by Erica Finley Oakland Business Review

Granholm today visited Auburn Hills-based Microposite Inc., a growing company that recently began production on an environmentally friendly siding product.

Gov. Jennifer Granholm said an early stage, Auburn Hills-based company is a perfect example of the type of forward-thinking Michigan needs to help foster.

Microposite Inc., which has begun production of an environmentally friendly residential siding product, touted as the first new development in home siding in two decades, got its start in the auto and aerospace industries, supplying composite materials.

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"We are targeting innovative companies like Microposite to diversify and grow our state's economy," Granholm said, in a news release about her visit to the company.
"This is the kind of company that will create good-paying jobs and help Michigan become a leader in green manufacturing processes and products that will increase energy savings and help protect our environment."

The company debuted the new siding product - made of 80 percent perlite, polyurethane resins as a binder and fibers for strength and durability - at the International Builders' Show in mid-February in Orlando, Fla.

Despite competition from other states, Microposite set up shop in Michigan with support from the Michigan Economic Development Corp., including a Michigan Economic Growth Authority tax credit and co-investment through the Michigan 21st Century Investment Fund. The Invest Michigan! program also played a part.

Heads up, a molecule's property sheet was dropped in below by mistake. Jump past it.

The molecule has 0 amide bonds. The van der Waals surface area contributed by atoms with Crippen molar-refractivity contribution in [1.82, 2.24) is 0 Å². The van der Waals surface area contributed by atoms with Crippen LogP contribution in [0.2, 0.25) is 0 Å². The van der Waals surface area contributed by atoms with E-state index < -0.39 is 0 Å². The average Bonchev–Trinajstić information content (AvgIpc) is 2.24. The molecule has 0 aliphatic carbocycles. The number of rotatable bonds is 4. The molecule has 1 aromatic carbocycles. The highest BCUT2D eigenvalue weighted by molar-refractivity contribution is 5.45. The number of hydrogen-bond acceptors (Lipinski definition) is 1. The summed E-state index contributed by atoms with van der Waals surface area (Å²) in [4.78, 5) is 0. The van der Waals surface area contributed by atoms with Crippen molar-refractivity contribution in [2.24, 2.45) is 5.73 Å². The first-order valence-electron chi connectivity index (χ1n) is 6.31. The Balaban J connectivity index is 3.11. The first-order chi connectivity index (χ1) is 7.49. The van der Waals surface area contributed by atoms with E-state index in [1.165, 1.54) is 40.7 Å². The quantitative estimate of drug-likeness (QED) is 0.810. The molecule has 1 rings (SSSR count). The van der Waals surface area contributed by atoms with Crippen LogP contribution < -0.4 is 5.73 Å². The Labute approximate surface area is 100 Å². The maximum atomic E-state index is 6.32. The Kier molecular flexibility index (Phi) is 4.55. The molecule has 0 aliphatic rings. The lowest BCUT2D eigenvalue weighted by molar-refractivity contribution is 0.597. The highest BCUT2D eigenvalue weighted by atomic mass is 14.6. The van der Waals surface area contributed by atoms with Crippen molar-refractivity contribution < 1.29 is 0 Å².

"The environment (in Michigan) is helpful for us," CEO Marc Carlson told the Ann Arbor Business Review in February, citing availability of employees, manufacturing space and tax benefits.

The private company operates out of a 30,000-square-foot office and manufacturing space, and as of February, employed 25 people. Employment projections called for 62 employees.
Carlson wouldn't reveal revenue projections, but said the siding and trim industry is worth about $10 billion per year in the United States.

"It's an enormous market," Carlson told the Business Review. "And there have been no new product innovations in 20 years."

Funding for Microposite comes in part from Nth Power in San Francisco and DFJ Element in Menlo Park, Calif.


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